open letter

An Open Letter to Worship Leaders

Scott Swain offers advice for avoiding worship song fluff:

I have rarely (alright, never) been asked to give input regarding the weekly “worship set.” However, having witnessed Christian worship in local churches, Christian camps, seminary chapels, and other venues over the past 43 years, I have come to the conclusion that you could use some help.

I know you’ve heard complaints before about the excessive repetition, lack of depth, and over-realized eschatology that characterizes so many contemporary worship songs. I’m not writing to beat those old drums (though I could play them like Neil Peart). I want to address another topic.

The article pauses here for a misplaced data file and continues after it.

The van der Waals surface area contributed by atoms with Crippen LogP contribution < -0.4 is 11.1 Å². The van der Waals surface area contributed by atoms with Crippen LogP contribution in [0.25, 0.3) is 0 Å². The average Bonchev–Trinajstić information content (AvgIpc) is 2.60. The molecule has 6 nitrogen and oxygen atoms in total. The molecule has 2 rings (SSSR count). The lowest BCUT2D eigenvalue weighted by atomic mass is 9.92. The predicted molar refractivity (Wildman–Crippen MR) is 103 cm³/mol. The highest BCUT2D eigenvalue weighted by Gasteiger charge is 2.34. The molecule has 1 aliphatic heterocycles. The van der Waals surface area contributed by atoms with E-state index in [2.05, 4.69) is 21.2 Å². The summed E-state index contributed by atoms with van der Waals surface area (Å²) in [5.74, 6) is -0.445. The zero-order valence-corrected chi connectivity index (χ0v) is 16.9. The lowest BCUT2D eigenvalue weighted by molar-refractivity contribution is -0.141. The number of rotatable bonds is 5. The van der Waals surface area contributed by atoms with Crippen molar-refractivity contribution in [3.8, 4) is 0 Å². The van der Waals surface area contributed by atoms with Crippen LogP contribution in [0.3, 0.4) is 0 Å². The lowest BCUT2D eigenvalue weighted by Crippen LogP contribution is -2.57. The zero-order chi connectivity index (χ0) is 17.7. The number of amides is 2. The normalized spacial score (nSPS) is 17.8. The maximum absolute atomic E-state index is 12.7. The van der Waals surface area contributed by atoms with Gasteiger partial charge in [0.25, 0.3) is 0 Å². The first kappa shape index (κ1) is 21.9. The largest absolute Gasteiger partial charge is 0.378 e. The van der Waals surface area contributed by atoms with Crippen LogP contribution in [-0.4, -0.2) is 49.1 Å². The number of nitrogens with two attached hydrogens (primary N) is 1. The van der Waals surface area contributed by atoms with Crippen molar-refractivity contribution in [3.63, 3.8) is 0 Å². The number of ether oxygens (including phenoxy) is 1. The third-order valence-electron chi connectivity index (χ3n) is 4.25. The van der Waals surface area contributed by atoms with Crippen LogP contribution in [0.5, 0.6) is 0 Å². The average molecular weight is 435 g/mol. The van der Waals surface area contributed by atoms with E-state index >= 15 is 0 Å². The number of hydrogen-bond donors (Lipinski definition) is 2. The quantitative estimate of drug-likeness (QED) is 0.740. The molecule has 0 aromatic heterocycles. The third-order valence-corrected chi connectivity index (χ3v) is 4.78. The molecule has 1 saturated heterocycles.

Though I’m not an authority on this topic (no creature is), I do feel I am in a good position to say something about it. From my childhood I have been taught the Scriptures, which are able to make one wise on this topic. I engaged in formal graduate level study of this topic for eight years. And I have been teaching this topic to seminary students for the past thirteen years.

The topic is “Jesus.” Now I realize you may feel like you have some expertise on this topic as well since you regularly lead us in singing about it. However, I’ve noticed something over the past few decades that is cause for concern. The “Jesus” of which you have us sing is regularly used as the subject of verbs which describe actions that were neither assigned to him by the Father in eternity past, nor realized by him on the stage of history through his incarnation, public ministry, crucifixion, resurrection, ascension, and enthronement at the Father’s right hand, nor are they actions that Jesus has promised to perform in the near or distant future.

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